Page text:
Multiferroics are materials that simultaneously react to electric and magnetic fields. These two properties are rarely found together, and their combined...

Im Focus: Fast, convenient & standardized: New lab innovation for automated tissue engineering & drug

MBM ScienceBridge GmbH successfully negotiated a license agreement between University Medical Center Göttingen (UMG) and the biotech company Tissue Systems Holding GmbH about commercial use of a multi-well tissue plate for automated and reliable tissue engineering & drug testing.

MBM ScienceBridge GmbH successfully negotiated a license agreement between University Medical Center Göttingen (UMG) and the biotech company Tissue Systems...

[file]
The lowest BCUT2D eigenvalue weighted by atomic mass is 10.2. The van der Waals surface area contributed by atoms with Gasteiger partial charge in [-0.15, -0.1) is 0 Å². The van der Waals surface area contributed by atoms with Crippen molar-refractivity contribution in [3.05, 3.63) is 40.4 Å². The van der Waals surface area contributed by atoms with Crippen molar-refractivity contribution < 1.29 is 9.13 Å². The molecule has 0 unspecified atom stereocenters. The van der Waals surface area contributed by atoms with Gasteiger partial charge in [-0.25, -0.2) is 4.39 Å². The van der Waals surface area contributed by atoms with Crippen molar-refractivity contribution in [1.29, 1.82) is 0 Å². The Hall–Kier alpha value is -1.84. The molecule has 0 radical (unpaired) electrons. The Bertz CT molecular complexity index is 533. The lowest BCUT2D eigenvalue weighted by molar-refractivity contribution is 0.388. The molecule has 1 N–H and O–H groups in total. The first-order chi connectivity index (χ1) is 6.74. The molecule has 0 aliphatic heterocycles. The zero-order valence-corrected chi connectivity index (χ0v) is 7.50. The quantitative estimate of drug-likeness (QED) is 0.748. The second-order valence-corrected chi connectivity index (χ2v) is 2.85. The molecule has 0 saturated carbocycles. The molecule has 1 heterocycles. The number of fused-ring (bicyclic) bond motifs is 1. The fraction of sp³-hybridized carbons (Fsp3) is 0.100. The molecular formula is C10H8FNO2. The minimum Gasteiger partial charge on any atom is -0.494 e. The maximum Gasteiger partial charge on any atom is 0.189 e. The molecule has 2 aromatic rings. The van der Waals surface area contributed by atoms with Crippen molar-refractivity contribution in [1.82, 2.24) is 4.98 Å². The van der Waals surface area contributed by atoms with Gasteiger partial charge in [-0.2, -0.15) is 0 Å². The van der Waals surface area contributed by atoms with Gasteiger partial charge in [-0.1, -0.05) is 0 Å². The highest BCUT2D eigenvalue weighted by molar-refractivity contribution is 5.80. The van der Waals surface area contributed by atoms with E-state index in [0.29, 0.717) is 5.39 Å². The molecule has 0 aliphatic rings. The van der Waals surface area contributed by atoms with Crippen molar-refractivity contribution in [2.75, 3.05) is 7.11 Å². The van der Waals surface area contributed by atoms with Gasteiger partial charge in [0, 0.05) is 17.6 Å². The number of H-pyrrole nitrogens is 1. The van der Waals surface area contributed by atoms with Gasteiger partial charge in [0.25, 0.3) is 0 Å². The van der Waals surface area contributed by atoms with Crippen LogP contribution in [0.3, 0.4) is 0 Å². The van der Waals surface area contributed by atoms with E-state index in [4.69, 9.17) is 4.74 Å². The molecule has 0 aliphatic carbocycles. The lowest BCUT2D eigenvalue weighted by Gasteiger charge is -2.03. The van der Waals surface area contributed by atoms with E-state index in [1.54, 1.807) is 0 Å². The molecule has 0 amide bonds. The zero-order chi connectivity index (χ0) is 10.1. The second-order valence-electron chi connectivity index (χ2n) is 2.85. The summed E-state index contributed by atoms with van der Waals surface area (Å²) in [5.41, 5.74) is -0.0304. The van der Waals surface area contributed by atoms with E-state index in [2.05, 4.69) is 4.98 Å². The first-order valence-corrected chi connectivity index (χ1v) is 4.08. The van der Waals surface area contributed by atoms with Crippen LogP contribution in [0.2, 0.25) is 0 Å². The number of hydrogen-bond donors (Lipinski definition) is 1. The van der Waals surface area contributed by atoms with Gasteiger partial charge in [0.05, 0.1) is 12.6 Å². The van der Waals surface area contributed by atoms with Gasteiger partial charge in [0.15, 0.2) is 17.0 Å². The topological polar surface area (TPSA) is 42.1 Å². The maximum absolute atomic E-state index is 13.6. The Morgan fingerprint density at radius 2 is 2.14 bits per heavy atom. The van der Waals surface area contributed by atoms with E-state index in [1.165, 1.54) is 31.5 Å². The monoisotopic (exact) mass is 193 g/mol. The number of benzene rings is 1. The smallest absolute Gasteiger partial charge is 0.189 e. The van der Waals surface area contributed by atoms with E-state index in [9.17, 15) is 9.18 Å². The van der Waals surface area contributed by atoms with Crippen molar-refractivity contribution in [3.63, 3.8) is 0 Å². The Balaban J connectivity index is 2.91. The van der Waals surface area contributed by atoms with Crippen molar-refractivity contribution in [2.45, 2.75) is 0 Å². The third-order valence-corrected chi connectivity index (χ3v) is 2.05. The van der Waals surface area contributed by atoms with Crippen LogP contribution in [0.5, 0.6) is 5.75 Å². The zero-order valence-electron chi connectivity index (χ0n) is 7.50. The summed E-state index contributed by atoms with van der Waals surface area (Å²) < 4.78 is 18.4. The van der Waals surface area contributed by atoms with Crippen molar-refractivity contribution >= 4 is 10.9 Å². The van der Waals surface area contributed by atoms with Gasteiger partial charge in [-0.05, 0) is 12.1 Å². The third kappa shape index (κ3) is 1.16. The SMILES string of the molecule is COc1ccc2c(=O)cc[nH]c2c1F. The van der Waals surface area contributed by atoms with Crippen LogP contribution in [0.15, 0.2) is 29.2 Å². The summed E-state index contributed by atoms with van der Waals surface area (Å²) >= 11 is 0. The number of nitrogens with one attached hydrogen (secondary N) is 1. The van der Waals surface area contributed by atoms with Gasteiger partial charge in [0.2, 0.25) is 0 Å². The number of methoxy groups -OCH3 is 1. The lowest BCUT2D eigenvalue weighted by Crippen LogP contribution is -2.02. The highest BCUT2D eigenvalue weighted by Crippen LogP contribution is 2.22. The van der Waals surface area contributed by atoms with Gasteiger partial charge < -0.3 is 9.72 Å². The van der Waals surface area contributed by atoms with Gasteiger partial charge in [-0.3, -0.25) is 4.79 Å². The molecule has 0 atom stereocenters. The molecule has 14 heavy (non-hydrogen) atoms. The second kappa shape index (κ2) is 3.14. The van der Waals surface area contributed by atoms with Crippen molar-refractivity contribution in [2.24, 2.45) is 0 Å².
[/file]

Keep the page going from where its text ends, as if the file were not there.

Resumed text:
Im Focus: Silencing bacteria

HZI researchers pave the way for new agents that render hospital pathogens mute

Pathogenic bacteria are becoming resistant to common antibiotics to an ever increasing degree. One of the most difficult germs is Pseudomonas aeruginosa, a...

All Focus news of the innovation-report >>>

Anzeige

Anzeige

Event News

“Lasers in Composites Symposium” in Aachen – from Science to Application

19.09.2017 | Event News

I-ESA 2018 – Call for Papers

12.09.2017 | Event News

EMBO at Basel Life, a new conference on current and emerging life science research

06.09.2017 | Event News

 
Latest News

Molecular Force Sensors

20.09.2017 | Life Sciences

Producing electricity during flight

20.09.2017 | Power and Electrical Engineering

Tiny lasers from a gallery of whispers

20.09.2017 | Physics and Astronomy

VideoLinks
B2B-VideoLinks
More VideoLinks >>>